A method is a technique, a set-up, a posture, a stance, an exercise, an “it’s like”. A method is the finger pointing at the moon. A method is a way to allow a specific kinesthetic feeling to be elicited. My job is to simply notice the feeling that is being elicited through the method.

Maybe another way to say this is: Repeating an exercise, posture, stance, or form ad-nauseum for the sake of "practice and refinement" will NOT in and of itself, lead you to discover more subtle feelings of whole-body connectedness. There is a specific kinesthetic feeling that you need to notice which a well-designed method will point you to and once you experience this feeling, then you need to focus on the feeling because this feeling is an opening (to developing the feeling of connection) that you didn't know you were looking for.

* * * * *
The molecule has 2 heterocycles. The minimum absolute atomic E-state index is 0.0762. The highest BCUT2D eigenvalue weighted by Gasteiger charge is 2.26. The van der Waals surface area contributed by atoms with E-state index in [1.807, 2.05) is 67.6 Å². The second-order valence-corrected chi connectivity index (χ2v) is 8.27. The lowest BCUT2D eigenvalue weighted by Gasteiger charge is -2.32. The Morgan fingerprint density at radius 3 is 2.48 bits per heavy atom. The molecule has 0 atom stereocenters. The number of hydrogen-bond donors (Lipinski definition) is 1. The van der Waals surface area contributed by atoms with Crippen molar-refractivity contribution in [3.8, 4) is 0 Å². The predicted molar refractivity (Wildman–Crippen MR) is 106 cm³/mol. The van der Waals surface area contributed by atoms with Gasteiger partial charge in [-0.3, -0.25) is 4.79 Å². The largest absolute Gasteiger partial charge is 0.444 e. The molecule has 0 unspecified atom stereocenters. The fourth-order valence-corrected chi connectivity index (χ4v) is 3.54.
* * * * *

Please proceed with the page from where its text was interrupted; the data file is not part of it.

From my years of trying to force methods to yield an imagined feeling within my existing kinesthetic paradigm (I think this is what I should feel), I now understand that it is impossible to imagine a kinesthetic feeling that I never felt before especially one as complex and simple as whole-body connection. In this game, the familiar logic of 1 + 1 = 2 is upended and in its place is 1 + 1 = 3 or 5 or 42 or whatever logically does not make sense in my present kinesthetic paradigm. Why do I say this? If you have not experienced the feeling of whole-body connected movement, then you are not familiar with the so-called "logic" involved to get there. Plain and simple! Never having experienced whole-body connected movement, I simply could not anticipate my route to get there. I was not in a position to judge which feelings were pointing in the right direction and which were not. This is where a qualified instructor is invaluable!

Well then, what about feeling? Can feeling in and of itself become a method? Sure! If you develop a feeling into a patterned response recalled from the past, that is, when a feeling becomes isolated, codified, a repeatable goal of practice, then even feeling itself becomes a method and you wind up stuck in the past and not connected in the present. To be present, to notice new feelings is to continue developing. Once you get the feeling of feeling, then there is no THE feeling, then there is FEELING.